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‘Ant-Man and the Wasp’ may be small, but the laughs are huge

After soul-crushing ‘Infinity War,’ this film is a breath of fresh and exhilarating air.

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‘Ant-Man and the Wasp’ may be small, but the laughs are huge

"Ant-Man and the Wasp" premiered in the US on July 6, 2018.

Photo courtesy of IMBD

"Ant-Man and the Wasp" premiered in the US on July 6, 2018.

Photo courtesy of IMBD

Photo courtesy of IMBD

"Ant-Man and the Wasp" premiered in the US on July 6, 2018.

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“Well, the ‘60s were fun, but now I’m paying for it!”

It only took 30 appearances for Stan Lee to finally find his best cameo yet, in the long-awaited “Ant-Man and the Wasp,” which was not only hilarious, but was more proof of the lighter atmosphere felt in the sequel.

The follow-up to the surprise 2015 hit was a breath of fresh air for fans of both the superhero genre and the Marvel Cinematic Universe (MCU), given the emotionally destructive ending from this year’s “Avengers: Infinity War.”

The film takes place following the events of “Captain America: Civil War,” where Scott Lang (Paul Rudd) has been placed on house arrest by the FBI for two years for aiding the fugitive Captain America in the Leipzig/Halle Airport fight. As he nears the end of his sentence, he must risk his freedom to help Hank Pym (Michael Douglas) and Hope Van Dyne (Evangeline Lily) save Hope’s mom, Janet (Michelle Pfeiffer), who has been trapped in the quantum realm for 30 years.

Scott and Hope, finally donning the new Wasp suit, try to save Janet; however, they come across Ghost (Hannah John-Kamen), a mysterious woman with the ability to phase through objects, who has another plan for the quantum realm technology.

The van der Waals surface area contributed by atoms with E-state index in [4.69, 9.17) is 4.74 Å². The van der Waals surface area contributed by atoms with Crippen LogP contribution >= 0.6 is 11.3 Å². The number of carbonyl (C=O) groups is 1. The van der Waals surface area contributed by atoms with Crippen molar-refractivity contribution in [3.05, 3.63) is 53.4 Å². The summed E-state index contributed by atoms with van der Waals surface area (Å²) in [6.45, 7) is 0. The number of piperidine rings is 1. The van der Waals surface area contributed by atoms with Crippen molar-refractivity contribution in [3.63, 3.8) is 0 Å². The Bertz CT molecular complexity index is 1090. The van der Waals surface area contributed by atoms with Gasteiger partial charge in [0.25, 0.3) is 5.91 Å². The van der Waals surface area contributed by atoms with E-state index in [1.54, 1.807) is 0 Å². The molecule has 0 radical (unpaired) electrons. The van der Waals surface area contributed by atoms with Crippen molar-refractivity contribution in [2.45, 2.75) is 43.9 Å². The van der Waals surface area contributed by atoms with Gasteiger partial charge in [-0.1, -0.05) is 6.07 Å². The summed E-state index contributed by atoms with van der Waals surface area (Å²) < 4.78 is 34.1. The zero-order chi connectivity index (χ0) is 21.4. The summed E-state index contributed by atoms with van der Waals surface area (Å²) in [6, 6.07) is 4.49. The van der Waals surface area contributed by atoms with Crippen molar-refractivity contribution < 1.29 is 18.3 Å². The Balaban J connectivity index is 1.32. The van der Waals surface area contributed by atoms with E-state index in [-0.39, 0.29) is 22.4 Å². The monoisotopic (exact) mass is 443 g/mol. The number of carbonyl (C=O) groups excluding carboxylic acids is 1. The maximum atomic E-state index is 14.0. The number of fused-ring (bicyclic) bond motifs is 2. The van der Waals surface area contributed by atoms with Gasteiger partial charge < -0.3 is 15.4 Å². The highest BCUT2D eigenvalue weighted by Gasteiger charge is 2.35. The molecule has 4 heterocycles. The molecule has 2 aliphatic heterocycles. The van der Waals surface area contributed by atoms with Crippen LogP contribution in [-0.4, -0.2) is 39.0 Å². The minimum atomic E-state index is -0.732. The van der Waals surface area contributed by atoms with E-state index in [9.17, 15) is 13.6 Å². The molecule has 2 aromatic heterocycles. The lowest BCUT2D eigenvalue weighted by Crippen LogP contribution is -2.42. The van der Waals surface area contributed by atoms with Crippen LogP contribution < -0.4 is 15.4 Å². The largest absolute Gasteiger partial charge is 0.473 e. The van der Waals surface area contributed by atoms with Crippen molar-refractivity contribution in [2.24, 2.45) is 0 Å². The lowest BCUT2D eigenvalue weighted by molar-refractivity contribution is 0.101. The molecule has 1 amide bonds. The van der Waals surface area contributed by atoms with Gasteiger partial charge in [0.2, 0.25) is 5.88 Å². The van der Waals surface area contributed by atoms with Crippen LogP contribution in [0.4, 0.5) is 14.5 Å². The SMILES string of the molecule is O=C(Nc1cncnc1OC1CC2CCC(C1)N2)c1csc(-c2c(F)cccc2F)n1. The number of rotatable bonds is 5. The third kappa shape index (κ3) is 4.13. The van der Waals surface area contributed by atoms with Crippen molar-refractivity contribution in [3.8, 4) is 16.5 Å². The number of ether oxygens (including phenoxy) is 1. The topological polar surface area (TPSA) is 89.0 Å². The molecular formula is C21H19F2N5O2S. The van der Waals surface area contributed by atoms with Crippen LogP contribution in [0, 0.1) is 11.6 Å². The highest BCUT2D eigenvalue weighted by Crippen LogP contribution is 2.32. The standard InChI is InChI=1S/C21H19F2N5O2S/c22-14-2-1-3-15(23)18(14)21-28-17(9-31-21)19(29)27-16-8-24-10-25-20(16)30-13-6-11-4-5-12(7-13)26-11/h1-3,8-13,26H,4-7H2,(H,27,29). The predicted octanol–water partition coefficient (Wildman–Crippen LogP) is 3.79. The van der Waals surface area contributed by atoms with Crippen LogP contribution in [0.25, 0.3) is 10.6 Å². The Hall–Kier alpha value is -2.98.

The arrival of Hope in the Wasp suit marks a rare instance for the MCU, as she is the first female superhero to be featured in the title and have a lead role in a film.

The story itself moves at an even brisker and smoother pace than the first, doing well to set up Scott, Hope and Hank’s troubles with the law before jumping into a story that puts its pedal to the metal and never lets go.

It ditches the heist movie feel of its predecessor, and replaces it with a heart tugging story with enjoyable humor from start-to-finish, topping even some of the most outrageous moments from the first.

One of the most clever and laugh-so-hard-you-can’t-breathe sequences in the film comes when Scott and Hope must infiltrate his daughter’s school to get something he hid in a trophy she gifted to him.

The issue appears in the new suit Hank gave him, which refractors cause Scott to constantly grow and shrink in uncontrollable fashion, leaving him either too big or just small enough to pass for a student without his hall pass.

When shrunk to child-size, the expert use of visual effects and camera angles not only make it believable to see Scott as a child, but raises every joke made at his expense to new levels of hilarity.

The sequel also brilliantly brings back Scott’s best friend Luis (Michael Pena)’s penchant for long-winded storytelling, even in the most life-threatening of situations.

The film has more fun with the shrinking and growing effects that make up Ant Man, featuring many larger scale set-pieces such as a destructive car chase through the San Francisco suburbs and downtown The visual effects are much more beautiful and incredibly detailed than in the first.

The most impressive visual effects featured are not in the action scenes, but in the de-aging process used for the flashbacks involving Hank (who previously had this done for the first film), Janet and Bill Foster (Laurence Fishburne).

Watching these flashbacks, it’s easy to think they were filmed 30 years ago with the actors’ younger selves thanks to stellar de-aging effects, which Marvel will be taking a larger risk with in next year’s “Captain Marvel,” in which Samuel L. Jackson portrays a younger Nick Fury in a prominent role.

Aside from a gut-wrenching mid-credits scene that makes the wait for “Avengers 4” all the more unbearable, “Ant-Man and the Wasp” does well to stand on its own thanks to wonderful humor, charming performances from Rudd, Lily and Pena and thrilling action.

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